Save-Ums

TV review by
Sarah Wenk, Common Sense Media
Save-Ums TV Poster Image
Harmless but noisy attempt to boost self-esteem.

Parents say

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Kids say

age 6+
Based on 7 reviews

A lot or a little?

The parents' guide to what's in this TV show.

Positive messages

Kids are encouraged to feel empowered.

Violence & scariness
Sexy stuff
Language
Consumerism
Drinking, drugs & smoking

What parents need to know

Parents need to know that the lessons in this show are over-simplified and repeated to the point that even small children (who are comforted by the familiar) will find them tiresome. The animation is hard to look at, with lurid colors and clashing backgrounds, and the stories are right on the edge of condescending. There's nothing offensive about the show, but your kids could find many better ways to spend their time.

User Reviews

Adult Written bywalkerlapointe April 9, 2008
Adult Written bykbonardi April 9, 2008

What's not to like?

Problem solving (often in creative ways) and a message of "small is powerful" -- it's good stuff.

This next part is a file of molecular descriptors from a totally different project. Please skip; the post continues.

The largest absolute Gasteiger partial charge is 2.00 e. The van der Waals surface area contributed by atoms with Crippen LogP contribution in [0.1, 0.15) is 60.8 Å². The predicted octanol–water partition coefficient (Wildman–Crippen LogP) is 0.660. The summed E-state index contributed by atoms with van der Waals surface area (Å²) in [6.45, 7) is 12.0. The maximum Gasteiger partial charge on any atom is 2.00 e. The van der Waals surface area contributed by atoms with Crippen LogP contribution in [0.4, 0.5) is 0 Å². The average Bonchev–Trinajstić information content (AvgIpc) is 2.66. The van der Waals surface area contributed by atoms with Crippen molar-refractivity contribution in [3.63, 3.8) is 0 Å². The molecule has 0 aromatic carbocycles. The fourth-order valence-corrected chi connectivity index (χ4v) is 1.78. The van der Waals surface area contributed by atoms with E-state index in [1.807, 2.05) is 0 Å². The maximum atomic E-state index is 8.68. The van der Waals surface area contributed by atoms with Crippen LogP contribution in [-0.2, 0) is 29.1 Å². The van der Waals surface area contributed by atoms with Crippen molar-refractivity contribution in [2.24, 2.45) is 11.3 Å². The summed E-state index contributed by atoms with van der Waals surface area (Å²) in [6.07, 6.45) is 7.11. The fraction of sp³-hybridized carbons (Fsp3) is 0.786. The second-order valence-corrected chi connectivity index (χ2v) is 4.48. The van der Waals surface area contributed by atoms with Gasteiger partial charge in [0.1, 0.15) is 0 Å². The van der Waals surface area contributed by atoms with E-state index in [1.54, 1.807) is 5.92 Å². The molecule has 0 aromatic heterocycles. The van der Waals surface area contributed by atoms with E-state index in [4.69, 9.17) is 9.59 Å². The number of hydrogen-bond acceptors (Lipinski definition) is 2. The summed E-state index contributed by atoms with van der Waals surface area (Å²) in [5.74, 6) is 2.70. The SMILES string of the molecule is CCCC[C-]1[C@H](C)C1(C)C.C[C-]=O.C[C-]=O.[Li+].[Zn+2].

Teen, 15 years old Written byCartoonaholic_C... April 9, 2008

As Said, the Save-Ums are Great!!!

HOLY MOTHER OF CRUD!!! BEST SHOW EVER (on the Ready Set Learn block on Discovery Kids and TLC that is)!!! Are you mad? I LOVE the Save-Ums (along with Franny... Continue reading
Kid, 9 years old September 11, 2012

What's the story?

The SAVE-UMS are a group of small alien creatures of various shapes who live in the ocean and perform heroic deeds. For example: Two hapless glow worms get into various scrapes -- they can't reach the cell phone, and Grandma is calling! So a Save-Um uses its sticky body to climb up a wall to the phone. In another episode, a ball gets stuck on top of a transport tube device; the heroic solution is to hit a switch, lower the device, and retrieve the ball.

Is it any good?

The underlying philosophy of Save-ums is that "small is powerful" and anyone can be a hero. But the manifestations of this idea are so trivial and trite that the lesson is rendered almost meaningless.

Talk to your kids about ...

  • Families can talk about ways the series might adjust its content to be more effective. Ask kids what they're getting out of each episode. What do kids like about the show? What would they change? Are they impressed by how the characters solve problems?

TV details

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